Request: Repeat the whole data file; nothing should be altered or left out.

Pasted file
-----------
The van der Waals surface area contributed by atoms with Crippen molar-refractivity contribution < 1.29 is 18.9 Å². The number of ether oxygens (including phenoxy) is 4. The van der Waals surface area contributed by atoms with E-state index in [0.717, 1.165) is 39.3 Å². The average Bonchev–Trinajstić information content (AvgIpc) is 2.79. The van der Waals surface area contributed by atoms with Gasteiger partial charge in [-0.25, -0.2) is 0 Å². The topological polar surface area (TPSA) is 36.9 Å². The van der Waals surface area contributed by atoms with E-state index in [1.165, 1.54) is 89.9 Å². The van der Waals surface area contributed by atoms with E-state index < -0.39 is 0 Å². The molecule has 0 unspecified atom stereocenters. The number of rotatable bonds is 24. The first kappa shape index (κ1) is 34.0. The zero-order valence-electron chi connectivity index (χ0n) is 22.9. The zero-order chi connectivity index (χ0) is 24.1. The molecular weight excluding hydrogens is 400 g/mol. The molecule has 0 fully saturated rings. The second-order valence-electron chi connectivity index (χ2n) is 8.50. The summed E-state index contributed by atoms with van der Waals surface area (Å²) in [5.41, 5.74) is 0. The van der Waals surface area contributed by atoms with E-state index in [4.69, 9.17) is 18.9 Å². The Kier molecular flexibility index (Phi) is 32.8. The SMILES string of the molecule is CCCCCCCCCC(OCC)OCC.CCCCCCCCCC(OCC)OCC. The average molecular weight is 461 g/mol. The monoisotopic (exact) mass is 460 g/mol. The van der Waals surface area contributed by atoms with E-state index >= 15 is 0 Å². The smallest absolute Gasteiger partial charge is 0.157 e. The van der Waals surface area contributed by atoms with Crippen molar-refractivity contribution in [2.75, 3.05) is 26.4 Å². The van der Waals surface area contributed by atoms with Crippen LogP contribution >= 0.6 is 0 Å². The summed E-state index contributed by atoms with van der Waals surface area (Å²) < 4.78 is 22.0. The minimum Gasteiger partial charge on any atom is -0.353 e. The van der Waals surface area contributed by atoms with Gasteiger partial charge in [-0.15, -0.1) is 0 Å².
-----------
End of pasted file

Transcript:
The van der Waals surface area contributed by atoms with Crippen molar-refractivity contribution < 1.29 is 18.9 Å². The number of ether oxygens (including phenoxy) is 4. The van der Waals surface area contributed by atoms with E-state index in [0.717, 1.165) is 39.3 Å². The average Bonchev–Trinajstić information content (AvgIpc) is 2.79. The van der Waals surface area contributed by atoms with Gasteiger partial charge in [-0.25, -0.2) is 0 Å². The topological polar surface area (TPSA) is 36.9 Å². The van der Waals surface area contributed by atoms with E-state index in [1.165, 1.54) is 89.9 Å². The van der Waals surface area contributed by atoms with E-state index < -0.39 is 0 Å². The molecule has 0 unspecified atom stereocenters. The number of rotatable bonds is 24. The first kappa shape index (κ1) is 34.0. The zero-order valence-electron chi connectivity index (χ0n) is 22.9. The zero-order chi connectivity index (χ0) is 24.1. The molecular weight excluding hydrogens is 400 g/mol. The molecule has 0 fully saturated rings. The second-order valence-electron chi connectivity index (χ2n) is 8.50. The summed E-state index contributed by atoms with van der Waals surface area (Å²) in [5.41, 5.74) is 0. The van der Waals surface area contributed by atoms with E-state index in [4.69, 9.17) is 18.9 Å². The Kier molecular flexibility index (Phi) is 32.8. The SMILES string of the molecule is CCCCCCCCCC(OCC)OCC.CCCCCCCCCC(OCC)OCC. The average molecular weight is 461 g/mol. The monoisotopic (exact) mass is 460 g/mol. The van der Waals surface area contributed by atoms with E-state index >= 15 is 0 Å². The smallest absolute Gasteiger partial charge is 0.157 e. The van der Waals surface area contributed by atoms with Crippen molar-refractivity contribution in [2.75, 3.05) is 26.4 Å². The van der Waals surface area contributed by atoms with Crippen LogP contribution >= 0.6 is 0 Å². The summed E-state index contributed by atoms with van der Waals surface area (Å²) < 4.78 is 22.0. The minimum Gasteiger partial charge on any atom is -0.353 e. The van der Waals surface area contributed by atoms with Gasteiger partial charge in [-0.15, -0.1) is 0 Å².